Last reviewed 14 January 2022
To commemorate the Queen’s Platinum Jubilee, there will be changes to bank holidays in 2022. The late May Bank Holiday which would have fallen on Monday 30 May 2022 will be moved to Thursday 2 June 2022 and there will be an additional Bank Holiday on Friday 3 June 2022. The adjustment will take effect in England, Wales, Scotland and Northern Ireland.
This may have an effect on an employer’s operations and also on the time off that their employees get. Employees do not have an automatic right to time off on Bank Holidays and entitlement in this regard is set out in the contract of employment.
Employers should check employee contracts to determine the effect of the date change and extra day on entitlements. Contractual wording on Bank Holidays can differ greatly so it is important to ascertain the specific position in order to ensure that:
contractual entitlements are not breached
employees know where they stand in terms of time off
employers have sufficient cover on the affected days in order to maintain their operation.
The law does not prescribe how entitlement should be set out, but it is likely that a list of the Bank Holidays observed by the employer is provided in the Statement of Main Terms (SMT). The particular expressions used will dictate the position regarding the entitlement to the moved Bank Holiday in May and the additional day in June.
What does the date change of the May holiday to Thursday 2 June 2022 mean?
Most common variations
The variations shown below are examples of ways that Bank Holiday entitlement can be expressed in an SMT. Other forms of wording might also be used to achieve the same aim:
The SMT states employees are entitled to time off on all Bank Holidays. — an employee will be contractually entitled to a day off on Thursday 2 June 2022 and not Monday 30 May 2022.
The SMT provides a list of the Bank Holidays which employees are entitled to and this includes reference to the “Late May Bank Holiday” or “Spring Bank Holiday”. — an employee will be contractually entitled to a day off on Thursday 2 June 2022 and not Monday 30 May 2022.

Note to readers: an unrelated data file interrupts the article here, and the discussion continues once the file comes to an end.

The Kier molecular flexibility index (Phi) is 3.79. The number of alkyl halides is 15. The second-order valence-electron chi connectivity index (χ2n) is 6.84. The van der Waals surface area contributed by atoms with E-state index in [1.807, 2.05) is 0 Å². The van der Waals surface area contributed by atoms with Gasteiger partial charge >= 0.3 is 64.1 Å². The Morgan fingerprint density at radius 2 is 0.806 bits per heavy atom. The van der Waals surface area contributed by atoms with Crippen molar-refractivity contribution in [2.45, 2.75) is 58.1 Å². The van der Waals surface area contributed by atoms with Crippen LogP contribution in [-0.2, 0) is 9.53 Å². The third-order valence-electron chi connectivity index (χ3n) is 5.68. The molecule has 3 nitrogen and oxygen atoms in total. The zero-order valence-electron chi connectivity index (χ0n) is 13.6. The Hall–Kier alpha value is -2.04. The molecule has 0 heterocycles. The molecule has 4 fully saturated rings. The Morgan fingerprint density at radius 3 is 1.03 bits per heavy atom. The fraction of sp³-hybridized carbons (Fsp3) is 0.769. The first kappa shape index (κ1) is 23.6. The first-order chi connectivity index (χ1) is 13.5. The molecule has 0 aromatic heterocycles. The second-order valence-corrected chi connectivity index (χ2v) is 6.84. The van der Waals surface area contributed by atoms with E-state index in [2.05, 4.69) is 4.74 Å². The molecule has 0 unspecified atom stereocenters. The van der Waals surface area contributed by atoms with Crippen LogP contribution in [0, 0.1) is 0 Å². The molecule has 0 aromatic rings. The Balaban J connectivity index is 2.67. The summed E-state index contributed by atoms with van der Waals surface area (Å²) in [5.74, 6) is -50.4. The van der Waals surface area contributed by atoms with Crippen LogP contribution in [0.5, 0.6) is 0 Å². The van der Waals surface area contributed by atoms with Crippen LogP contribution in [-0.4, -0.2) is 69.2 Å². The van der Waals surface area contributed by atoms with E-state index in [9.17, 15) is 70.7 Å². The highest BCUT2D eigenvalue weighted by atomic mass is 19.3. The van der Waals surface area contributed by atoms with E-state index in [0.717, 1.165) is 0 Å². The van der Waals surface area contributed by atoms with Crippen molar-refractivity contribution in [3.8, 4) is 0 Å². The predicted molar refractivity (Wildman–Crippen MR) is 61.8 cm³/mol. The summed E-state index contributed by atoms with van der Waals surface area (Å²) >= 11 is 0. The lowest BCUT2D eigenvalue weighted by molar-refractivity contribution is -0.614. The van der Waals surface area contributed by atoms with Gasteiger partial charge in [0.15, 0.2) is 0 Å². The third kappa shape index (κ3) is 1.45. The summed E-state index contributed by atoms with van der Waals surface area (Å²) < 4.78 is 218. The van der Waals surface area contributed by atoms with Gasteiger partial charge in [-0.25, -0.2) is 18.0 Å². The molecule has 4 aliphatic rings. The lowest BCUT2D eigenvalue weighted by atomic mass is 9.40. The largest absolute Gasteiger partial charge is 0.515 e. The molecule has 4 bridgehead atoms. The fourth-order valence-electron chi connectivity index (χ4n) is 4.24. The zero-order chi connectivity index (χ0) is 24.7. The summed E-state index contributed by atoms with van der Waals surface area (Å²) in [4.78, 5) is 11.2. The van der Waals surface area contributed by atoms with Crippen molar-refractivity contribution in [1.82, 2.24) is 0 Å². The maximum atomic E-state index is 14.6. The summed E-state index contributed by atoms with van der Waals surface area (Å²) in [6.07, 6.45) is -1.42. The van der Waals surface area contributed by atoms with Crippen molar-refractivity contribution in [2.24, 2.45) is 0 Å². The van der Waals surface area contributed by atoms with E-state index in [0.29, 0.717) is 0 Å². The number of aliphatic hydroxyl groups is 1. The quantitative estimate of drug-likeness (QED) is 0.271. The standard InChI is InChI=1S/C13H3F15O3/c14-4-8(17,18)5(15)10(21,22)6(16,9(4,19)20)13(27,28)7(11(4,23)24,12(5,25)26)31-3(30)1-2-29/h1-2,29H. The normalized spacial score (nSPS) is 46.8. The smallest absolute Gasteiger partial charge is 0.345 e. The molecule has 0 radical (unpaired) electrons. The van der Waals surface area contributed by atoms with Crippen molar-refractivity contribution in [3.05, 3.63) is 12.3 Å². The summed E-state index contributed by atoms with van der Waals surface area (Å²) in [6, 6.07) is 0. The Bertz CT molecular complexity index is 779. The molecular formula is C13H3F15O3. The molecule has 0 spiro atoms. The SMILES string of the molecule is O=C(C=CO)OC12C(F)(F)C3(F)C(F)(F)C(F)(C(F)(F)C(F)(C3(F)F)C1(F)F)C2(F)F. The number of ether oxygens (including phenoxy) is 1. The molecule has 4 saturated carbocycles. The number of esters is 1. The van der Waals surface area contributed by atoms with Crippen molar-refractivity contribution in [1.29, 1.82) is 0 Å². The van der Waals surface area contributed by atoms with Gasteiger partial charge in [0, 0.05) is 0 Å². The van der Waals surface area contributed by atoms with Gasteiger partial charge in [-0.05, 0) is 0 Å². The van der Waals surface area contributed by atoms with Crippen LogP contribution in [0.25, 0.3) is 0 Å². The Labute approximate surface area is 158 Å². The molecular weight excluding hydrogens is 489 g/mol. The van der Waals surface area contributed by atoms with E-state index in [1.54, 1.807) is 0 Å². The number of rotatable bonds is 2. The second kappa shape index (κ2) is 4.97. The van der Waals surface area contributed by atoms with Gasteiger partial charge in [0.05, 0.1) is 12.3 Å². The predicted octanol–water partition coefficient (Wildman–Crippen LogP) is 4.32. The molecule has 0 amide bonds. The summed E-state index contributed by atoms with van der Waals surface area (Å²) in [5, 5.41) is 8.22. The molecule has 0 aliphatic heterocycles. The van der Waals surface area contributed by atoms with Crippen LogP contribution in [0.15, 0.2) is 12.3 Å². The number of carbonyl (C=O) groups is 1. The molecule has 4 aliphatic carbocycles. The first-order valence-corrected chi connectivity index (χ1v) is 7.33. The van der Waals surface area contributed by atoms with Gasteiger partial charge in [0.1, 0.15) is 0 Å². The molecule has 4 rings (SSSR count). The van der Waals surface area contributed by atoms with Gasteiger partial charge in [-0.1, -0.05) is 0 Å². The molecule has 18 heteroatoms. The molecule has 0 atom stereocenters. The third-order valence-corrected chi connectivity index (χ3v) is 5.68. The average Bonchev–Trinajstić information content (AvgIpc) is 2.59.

The SMT provides a list of the Bank Holidays employees are entitled to and this includes reference to “Monday 30 May 2022” or “The last Monday in May”. — because a Bank Holiday does not exist on those dates in 2022, this wording creates a contractual anomaly which does not clarify entitlement in this situation.
The SMT provides a list of days off as part of employees’ annual holiday entitlement but does not contain specific reference to them being “Bank Holidays.” For example, “You are entitled to time off on the following days…” and this includes reference to “Monday 30 May 2022” or “The last Monday in May”. — an employee will be contractually entitled to a day off on Monday 30 May 2022 and not Thursday 2 June 2022.
Contracts with flexibility
Some contracts will allow for flexibility with the days that are to be taken as a Bank Holiday, meaning that employers may require the employee to work on the Bank Holiday listed and offer an alternative day off instead. This will be particularly useful for employers who use the wording shown in variations 3 and 4 above but want the employee to work on the Monday and take leave on the Thursday because, for example, the business shuts down on all Bank Holidays.
This flexibility can be expressed in different ways. A common example is:
“You are entitled to the following Bank Holidays, or alternative days as decided by us:…”.
Where this flexibility exists, employers can rely on it to designate Thursday 2 June 2022 as a Bank Holiday.
Contracts with no flexibility